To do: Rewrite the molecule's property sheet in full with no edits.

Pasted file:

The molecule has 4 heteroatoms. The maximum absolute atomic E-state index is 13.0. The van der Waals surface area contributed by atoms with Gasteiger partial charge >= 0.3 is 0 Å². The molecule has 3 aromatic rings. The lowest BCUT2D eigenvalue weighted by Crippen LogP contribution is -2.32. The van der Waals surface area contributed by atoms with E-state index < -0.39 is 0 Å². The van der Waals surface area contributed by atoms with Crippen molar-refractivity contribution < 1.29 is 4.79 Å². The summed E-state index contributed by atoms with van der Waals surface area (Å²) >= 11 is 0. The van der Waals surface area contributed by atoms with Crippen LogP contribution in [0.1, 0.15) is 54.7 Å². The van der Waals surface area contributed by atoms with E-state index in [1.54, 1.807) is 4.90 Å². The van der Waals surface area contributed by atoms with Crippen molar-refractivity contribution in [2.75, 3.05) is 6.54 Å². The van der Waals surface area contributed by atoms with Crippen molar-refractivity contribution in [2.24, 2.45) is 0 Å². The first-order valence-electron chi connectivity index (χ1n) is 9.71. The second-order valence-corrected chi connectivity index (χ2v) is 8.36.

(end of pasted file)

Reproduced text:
The molecule has 4 heteroatoms. The maximum absolute atomic E-state index is 13.0. The van der Waals surface area contributed by atoms with Gasteiger partial charge >= 0.3 is 0 Å². The molecule has 3 aromatic rings. The lowest BCUT2D eigenvalue weighted by Crippen LogP contribution is -2.32. The van der Waals surface area contributed by atoms with E-state index < -0.39 is 0 Å². The van der Waals surface area contributed by atoms with Crippen molar-refractivity contribution < 1.29 is 4.79 Å². The summed E-state index contributed by atoms with van der Waals surface area (Å²) >= 11 is 0. The van der Waals surface area contributed by atoms with Crippen LogP contribution in [0.1, 0.15) is 54.7 Å². The van der Waals surface area contributed by atoms with E-state index in [1.54, 1.807) is 4.90 Å². The van der Waals surface area contributed by atoms with Crippen molar-refractivity contribution in [2.75, 3.05) is 6.54 Å². The van der Waals surface area contributed by atoms with Crippen molar-refractivity contribution in [2.24, 2.45) is 0 Å². The first-order valence-electron chi connectivity index (χ1n) is 9.71. The second-order valence-corrected chi connectivity index (χ2v) is 8.36.